Three Cups of Tea

Jasmine Gui


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Nothing is a straight line; rows are just cuts pieced together
and always bending somewhere.
This is the rockbed of camellia, he sweeps, to
sunhat days lined with fading.
Monsoons wear everything
down to crow’s feet, he squints,
and speckled brown skin.
Here is a cracking, he extends his fingers,
shriveled time unfurling like tea leaves

The mountain sunrise is careless even when you have crossed
years to get to this moment of light.

It will steep the same again and again,
she swears by the trickle of her pot,
words splattering in clay cups while
he grins in early hour,
I know a place better than the map.
To prove this he will hurry the dark,
fuss with the engine key, spit a sticky dawn out his throat.

In my laboured dreaming, the night is a soft pour into morning.

They will quarrel in the humidity of orchids over
words trickling down squat rock heavy with years.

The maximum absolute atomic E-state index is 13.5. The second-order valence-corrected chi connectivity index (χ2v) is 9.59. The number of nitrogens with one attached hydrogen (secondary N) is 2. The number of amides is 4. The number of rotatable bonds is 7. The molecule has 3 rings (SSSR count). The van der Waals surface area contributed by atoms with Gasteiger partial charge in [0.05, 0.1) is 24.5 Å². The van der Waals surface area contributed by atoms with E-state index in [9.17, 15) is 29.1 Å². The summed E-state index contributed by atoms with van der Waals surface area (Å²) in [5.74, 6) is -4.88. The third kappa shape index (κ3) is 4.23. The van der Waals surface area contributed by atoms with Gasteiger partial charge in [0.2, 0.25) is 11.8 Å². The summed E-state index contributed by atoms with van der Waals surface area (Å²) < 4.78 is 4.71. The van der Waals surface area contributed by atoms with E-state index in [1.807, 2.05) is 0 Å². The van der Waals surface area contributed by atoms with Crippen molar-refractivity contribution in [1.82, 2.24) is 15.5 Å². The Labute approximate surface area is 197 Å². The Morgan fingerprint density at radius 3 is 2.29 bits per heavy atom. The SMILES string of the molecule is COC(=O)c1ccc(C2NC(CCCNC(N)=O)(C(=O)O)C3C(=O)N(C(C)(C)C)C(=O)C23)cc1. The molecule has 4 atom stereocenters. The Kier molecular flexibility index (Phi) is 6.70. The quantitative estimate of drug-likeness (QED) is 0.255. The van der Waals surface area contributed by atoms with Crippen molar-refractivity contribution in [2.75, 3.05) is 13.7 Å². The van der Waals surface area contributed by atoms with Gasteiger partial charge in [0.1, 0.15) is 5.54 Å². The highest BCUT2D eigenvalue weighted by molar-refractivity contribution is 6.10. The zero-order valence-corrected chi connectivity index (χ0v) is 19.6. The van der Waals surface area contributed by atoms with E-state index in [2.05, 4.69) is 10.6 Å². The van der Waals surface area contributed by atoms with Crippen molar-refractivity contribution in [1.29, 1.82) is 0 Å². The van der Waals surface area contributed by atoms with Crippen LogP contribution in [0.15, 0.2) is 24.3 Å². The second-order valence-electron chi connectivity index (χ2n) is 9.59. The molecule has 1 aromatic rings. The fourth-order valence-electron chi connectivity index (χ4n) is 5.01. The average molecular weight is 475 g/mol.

He will stalk off to smoke, collared shirt unbuttoned
and fluttering over the valley like a pulse
while later—always—over oolong they eat,
clean the living room and fold over into sleep
side by side, fingertips steeping.

I think of a brown pot of leaves, two old sets of hands,
and these mountains that flush and drain.

Our other cat disappeared,
she tells me the next afternoon,
a bent shape in the faded doorframe,
followed his lust and wandered too far from home.
Loose hair strands spin like weather vanes around her face,
line against lines:
like how it rains up here, or the roads I take to leave.
I call him at the roadside gate and wait sometimes,
she pushes a wrinkle from her floral pant leg,
But I think he’s gone for good now.

Jasmine Gui

is a

Guest Contributor for Panorama.


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